The carbon of the burnt world.
The soot of history and the sometimes demands of motherhood.
The hardness underspelled with native perspective.
Or overspelled with what was spoken
or the howspelled
of mixed linkages—

Milk black oppositions of such things that could be said.
The dissolving of the wholeness of language to find between the cracks the space that is there.

Black cottonwood limbs frame the strath / hung already with snow [MBC 46].
…row upon row of peaks like teeth, like winter furrows, / snares of white. The improbable order of ash and snow [MBC 51].

Our sky awash from one ink to white [MBC 49].
The contraries that hold necessary balance to the life force of these pieces [MBC all].
…on the black branches / of the white birches [MBC 43].
Light and darkness. The chiaroscuro of charcoal and chalk drawings on the walk in new shoes trying to keep from being scuffed.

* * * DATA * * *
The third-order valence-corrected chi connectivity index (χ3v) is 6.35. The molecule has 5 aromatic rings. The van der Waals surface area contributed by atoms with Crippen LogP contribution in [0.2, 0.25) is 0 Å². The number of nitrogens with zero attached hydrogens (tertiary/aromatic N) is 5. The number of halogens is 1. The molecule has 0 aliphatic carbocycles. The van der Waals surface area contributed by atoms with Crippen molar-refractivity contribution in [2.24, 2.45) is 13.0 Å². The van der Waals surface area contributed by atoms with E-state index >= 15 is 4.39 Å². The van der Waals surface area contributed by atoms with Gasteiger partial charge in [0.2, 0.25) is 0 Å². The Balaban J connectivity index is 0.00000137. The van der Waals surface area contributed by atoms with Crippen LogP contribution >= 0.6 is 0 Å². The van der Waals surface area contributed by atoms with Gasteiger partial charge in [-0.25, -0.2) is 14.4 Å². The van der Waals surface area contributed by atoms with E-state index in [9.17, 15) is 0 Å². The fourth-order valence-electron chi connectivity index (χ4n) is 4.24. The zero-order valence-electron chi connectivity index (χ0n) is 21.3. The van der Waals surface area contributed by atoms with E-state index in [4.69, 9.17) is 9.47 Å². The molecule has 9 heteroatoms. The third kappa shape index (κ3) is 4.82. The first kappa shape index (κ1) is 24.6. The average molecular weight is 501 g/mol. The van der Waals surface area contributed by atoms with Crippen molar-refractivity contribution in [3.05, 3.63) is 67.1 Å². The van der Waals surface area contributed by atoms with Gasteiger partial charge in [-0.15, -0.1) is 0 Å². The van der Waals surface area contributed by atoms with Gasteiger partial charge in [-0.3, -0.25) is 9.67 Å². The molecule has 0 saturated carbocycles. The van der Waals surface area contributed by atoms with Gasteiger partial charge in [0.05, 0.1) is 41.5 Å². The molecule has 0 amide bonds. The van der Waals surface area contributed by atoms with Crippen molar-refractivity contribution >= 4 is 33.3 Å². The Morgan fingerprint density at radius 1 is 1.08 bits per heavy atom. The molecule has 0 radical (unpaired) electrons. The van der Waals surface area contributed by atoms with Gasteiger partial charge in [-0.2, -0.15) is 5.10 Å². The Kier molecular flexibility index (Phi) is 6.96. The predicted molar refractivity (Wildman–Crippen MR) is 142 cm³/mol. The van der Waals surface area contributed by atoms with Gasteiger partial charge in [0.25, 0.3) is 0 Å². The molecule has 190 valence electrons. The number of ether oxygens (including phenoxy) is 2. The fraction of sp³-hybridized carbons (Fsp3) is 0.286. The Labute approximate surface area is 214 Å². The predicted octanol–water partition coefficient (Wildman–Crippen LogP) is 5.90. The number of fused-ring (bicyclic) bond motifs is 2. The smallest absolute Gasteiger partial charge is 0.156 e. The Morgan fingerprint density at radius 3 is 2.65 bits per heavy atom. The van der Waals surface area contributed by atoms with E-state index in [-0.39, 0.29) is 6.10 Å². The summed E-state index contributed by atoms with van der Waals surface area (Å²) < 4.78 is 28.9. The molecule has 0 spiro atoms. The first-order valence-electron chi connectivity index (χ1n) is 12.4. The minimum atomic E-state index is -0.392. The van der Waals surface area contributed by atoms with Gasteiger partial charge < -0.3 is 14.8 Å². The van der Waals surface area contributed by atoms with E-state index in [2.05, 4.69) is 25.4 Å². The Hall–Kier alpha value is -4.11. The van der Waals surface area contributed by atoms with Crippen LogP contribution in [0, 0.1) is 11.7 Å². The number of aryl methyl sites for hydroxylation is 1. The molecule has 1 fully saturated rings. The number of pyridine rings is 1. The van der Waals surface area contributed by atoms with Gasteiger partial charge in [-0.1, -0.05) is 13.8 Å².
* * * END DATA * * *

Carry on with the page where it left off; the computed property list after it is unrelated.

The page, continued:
Yet—the mind, too— / erratic, distracted, is discontinuous at best [MBC 38].

Last season a white spruce / split in strong wind… Cramp bark, viburnum, / misnomer. A darkblack / cloud / above open water [MBC 39-40].

Both collections vibrant and brilliant
in the fluorescent marsh of the shoe-store
x-rayed like seaweed or branches of a tree. Resolute as crack-lines in the ice.

With invisible stars we share blood. // Those seas, increased, / might scour and reflect— / those seas, increased, // rephrase us [MBC 23].

It is form and form as much as grasses if Andrew Myrick in Alaska would have said— let them eat the sea.

Diane Glancy is professor emerita at Macalester College. Her 2017 books are the poetry collection QWERTYUIOPASDFGHJKLZXCVBNM (The Keyboard Letters), Mary Queen of Bees, a novella about Mary Wesley, sister of John Wesley, who founded the Methodist Church, and The Servitude of Love, a short story collection. In 2016 she published the poetry collection The Collector of Bodies, Concern for Syria and the Middle East. In 2015, she published the poetry collection Report to the Department of the Interior, which won the Willa Award from Women Writers of the West. More from this author →